(PURGES and HYSTERIA in the SOVIET UNION – continued)
In the place of questions from an independent press and comments from liberal editors and journalists, there were pronouncements about the enemies of revolution having been encouraged. Party members supporting Stalin now moved against two prominent old comrades: Zinoviev and his old partner in opposition to Stalin, Kamenev. Zinoviev was sentenced to ten years in prison, and Kamenev to five. Meanwhile, alongside the new drive against enemies of the revolution, the supposedly liberating Soviet Constitution that had been planned before the Kirov assassination went forward.
The new constitution was written largely by the old Bolshevik Nikolai Bukharin (only in his late forties) and was to take effect in 1936. The government was to be divided into two legislative bodies: the Soviet of the Union and the Soviet of Nationalities. The Constitution guaranteed freedom of speech, freedom of assembly, freedom of the press and freedom of religious worship. The Constitution guaranteed the inviolability of individuals, their home and the privacy of their correspondence. According to the Constitution, any of the republics could choose to secede from the Union of Socialist Soviet Republics (USSR). According to the Constitution the exploiting classes had been defeated, the class war was at an end, the working class and those on the collective farms and the intelligencia and the vanguard of working people (the Communist Party) were all working together to build a new socialist society. Stalin made a show of supporting the new constitution. He presented it as a gift from the Communist Party to the people of the Soviet Union.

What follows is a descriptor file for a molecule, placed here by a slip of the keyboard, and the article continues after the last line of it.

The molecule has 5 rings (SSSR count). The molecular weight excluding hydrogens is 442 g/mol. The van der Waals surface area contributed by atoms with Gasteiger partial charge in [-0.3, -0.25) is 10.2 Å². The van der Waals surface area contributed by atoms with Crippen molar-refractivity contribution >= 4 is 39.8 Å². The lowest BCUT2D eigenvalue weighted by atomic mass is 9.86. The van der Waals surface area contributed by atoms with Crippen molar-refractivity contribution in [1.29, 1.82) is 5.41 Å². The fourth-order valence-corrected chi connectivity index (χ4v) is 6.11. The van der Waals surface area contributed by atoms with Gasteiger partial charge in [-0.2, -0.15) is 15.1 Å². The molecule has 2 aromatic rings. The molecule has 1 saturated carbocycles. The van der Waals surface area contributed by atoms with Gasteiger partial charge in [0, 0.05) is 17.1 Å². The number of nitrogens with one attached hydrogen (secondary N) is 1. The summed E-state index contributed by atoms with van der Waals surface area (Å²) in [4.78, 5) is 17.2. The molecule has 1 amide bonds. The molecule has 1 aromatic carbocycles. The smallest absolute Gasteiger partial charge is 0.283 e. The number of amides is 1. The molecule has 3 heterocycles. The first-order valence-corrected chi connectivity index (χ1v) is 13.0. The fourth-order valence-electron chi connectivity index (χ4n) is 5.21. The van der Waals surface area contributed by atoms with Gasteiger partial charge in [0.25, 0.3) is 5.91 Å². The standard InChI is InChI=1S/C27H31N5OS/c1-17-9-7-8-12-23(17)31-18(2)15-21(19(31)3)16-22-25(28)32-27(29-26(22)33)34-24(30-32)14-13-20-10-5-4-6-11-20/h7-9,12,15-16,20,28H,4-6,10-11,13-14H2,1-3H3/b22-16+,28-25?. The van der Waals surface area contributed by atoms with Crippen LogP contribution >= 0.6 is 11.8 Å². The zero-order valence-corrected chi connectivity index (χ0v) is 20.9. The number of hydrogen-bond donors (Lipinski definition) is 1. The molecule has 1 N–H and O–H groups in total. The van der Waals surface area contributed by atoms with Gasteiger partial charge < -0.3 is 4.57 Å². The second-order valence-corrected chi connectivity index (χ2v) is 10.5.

Through 1935 to mid-1936 hundreds of arrests were made of people considered hostile to the revolution. A law was passed that lowered the age of criminal responsibility. A new article was added to the Criminal Code – Article 58 – which defined new offenses that were counter-revolutionary and stated that persons who fled abroad could be executed and families of defectors imprisoned or exiled.
With Stalin's hardline against class enemies that were supposed to have already been defeated, Stalin continued to fear dissident from within the Party, and a law was passed that denied Party members the right to carry guns. Party members did not react to the law as Stalin began his move against an opposition within the Party that existed among Leningrad Party members since Zinoviev's split with Stalin some years before. To eliminate a breeding ground for what he saw as mistaken ideas and weaknesses, Stalin would order thousands of Bolsheviks and their families deported to northern Siberia.
Stalin's most famous critic, Leon Trotsky, was in Norway, and he was telling the world that political prisoners in the Soviet Union were being harshly treated. The Bolshevik press, which had once claimed Trotsky as their hero, was now demonizing him. Trotsky was now to be portrayed not as a Left Deviationist as before. He was portrayed as having surrendered all his scruples. In August 1936 the Soviet regime accused Trotsky of conspiring with fascists in a counter-revolutionary plot against the Soviet Union, and Pravda announced that German secret police were involved in the plot.